I was broke when duty called me to minister to those less fortunate than myself, so maybe I'm no Florence Nightingale. And maybe in light of all that happened with Piper and Jodi, I'm not qualified to care for anybody. The fact is, at thirty-nine, with a gap in my employment history spanning the better part of the technological revolution, I'm not qualified to do much anymore.
But don't get the idea that just anyone can be a caregiver. It takes patience, fortitude, a background check. Not to mention licensing and a mandatory curriculum of continuing education, as evidenced by my certificates in Special Needs in Dementia 1, Positive Crisis Management, and Strategies in Nonverbal Communication. The bulk of what I learned about being a licensed caregiver, I learned from the Fundamentals of Caregiving, a twenty-eight-hour night course I attended along with fourteen middle-aged women at the Abundant Life Foursquare Church right behind the Howard Johnson in Bremerton. Consuming liberal quantities of instant coffee, I learned how to insert catheters and avoid liability. I learned about professionalism. I learned how to erect and maintain certain boundaries, to keep a certain physical and emotional distance between the client and myself in order to avoid burnout. I learned that caregiving is just a job, a series of tasks I'm paid to perform, as outlined in the client's service plan, a binding care contract addressing everything from dietary constraints, to med schedules, to toiletry preferences. Sometimes, that's a lot to remember. Conveniently, the Department of Social and Human Services has devised dozens of helpful mnemonics to help facilitate effective caregiving. To wit:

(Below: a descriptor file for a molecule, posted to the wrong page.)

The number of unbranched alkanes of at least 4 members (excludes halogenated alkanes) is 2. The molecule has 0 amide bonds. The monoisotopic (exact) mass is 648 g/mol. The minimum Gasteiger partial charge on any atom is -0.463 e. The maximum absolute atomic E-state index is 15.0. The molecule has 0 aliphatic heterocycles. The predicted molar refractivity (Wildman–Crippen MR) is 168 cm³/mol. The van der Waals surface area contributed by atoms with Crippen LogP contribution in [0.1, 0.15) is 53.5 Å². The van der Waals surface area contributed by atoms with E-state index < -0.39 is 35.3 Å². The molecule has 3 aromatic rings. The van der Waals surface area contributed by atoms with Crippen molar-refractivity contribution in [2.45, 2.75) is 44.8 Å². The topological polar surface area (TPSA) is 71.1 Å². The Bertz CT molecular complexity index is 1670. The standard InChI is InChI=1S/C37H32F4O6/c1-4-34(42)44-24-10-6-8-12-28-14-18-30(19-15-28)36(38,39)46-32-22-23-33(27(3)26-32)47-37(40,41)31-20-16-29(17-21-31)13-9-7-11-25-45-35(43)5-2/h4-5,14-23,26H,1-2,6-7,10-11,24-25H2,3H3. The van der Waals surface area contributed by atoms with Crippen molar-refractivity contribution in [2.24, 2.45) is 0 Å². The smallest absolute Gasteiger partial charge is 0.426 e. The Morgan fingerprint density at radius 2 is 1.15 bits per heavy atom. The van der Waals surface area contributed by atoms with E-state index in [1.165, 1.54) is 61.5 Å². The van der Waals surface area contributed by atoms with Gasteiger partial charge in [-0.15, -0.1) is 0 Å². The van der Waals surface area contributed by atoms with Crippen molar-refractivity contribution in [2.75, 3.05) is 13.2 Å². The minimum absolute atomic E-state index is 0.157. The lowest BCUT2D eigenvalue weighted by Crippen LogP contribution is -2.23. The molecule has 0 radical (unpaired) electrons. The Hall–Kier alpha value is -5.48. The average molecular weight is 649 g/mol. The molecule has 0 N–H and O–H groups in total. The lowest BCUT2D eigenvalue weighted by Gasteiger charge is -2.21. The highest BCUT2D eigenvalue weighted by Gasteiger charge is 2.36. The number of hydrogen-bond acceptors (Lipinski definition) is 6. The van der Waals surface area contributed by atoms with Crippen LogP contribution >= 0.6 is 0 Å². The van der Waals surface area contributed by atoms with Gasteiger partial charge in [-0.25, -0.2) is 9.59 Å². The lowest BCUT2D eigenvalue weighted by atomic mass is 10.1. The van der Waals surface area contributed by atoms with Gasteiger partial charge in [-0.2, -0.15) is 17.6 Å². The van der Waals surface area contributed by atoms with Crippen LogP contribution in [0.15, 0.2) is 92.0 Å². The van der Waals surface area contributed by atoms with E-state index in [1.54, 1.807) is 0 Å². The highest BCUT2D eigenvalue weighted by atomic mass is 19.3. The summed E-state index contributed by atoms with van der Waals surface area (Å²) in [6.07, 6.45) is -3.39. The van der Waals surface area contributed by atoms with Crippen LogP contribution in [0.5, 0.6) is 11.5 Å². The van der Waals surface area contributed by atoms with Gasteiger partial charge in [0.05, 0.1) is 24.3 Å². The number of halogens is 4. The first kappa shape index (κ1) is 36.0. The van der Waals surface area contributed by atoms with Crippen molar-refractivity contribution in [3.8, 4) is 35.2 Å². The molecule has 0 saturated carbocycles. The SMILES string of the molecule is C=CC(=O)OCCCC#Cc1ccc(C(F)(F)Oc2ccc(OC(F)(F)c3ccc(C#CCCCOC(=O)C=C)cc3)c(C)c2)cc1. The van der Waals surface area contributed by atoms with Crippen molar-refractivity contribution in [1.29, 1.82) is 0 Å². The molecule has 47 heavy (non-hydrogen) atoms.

I had a head full of these mnemonics and a crisp certificate when, three days after I completed the course, the Department of Social and Human Services lined me up an interview with my first potential client, Trevor Conklin, who lives on a small farm at the end of a long rutty driveway between Poulsbo and Kingston, where they do something with horses — breed them, sell them, board them. All I really know is, that Trevor is a nineteen-year-old with MS. Or maybe it's ALS. Something with a wheelchair.
I've got one more cash advance left on the old Providian Visa before I'm cashing out the IRA, which will only yield about fifteen hundred after penalties. For a year and a half after the disaster, I didn't even look for work. All told, I can hold out another month before I'm completely sunk. I need this job. My last job interview was eleven years ago, before Piper was born, at the Viking Herald, a weekly gazette devoted primarily to Scandinavian heritage, pet adoptions, and police blotters. The Herald was hiring an ad sales rep at the time — a telemarketing gig, basically. I met with the head of sales in his office at the ass end of new business park on the edge of town. Right away I forgot his name. Wayne. Warren. Walter. Not so much a salesman as a miscast folk singer, someone you might find strumming “Tom Dooley” in the shadow of a cotton-candy stand on a boardwalk somewhere.
"Have you ever sold anything?" he asked me.
"Muffins," I told him.
I didn't get the job.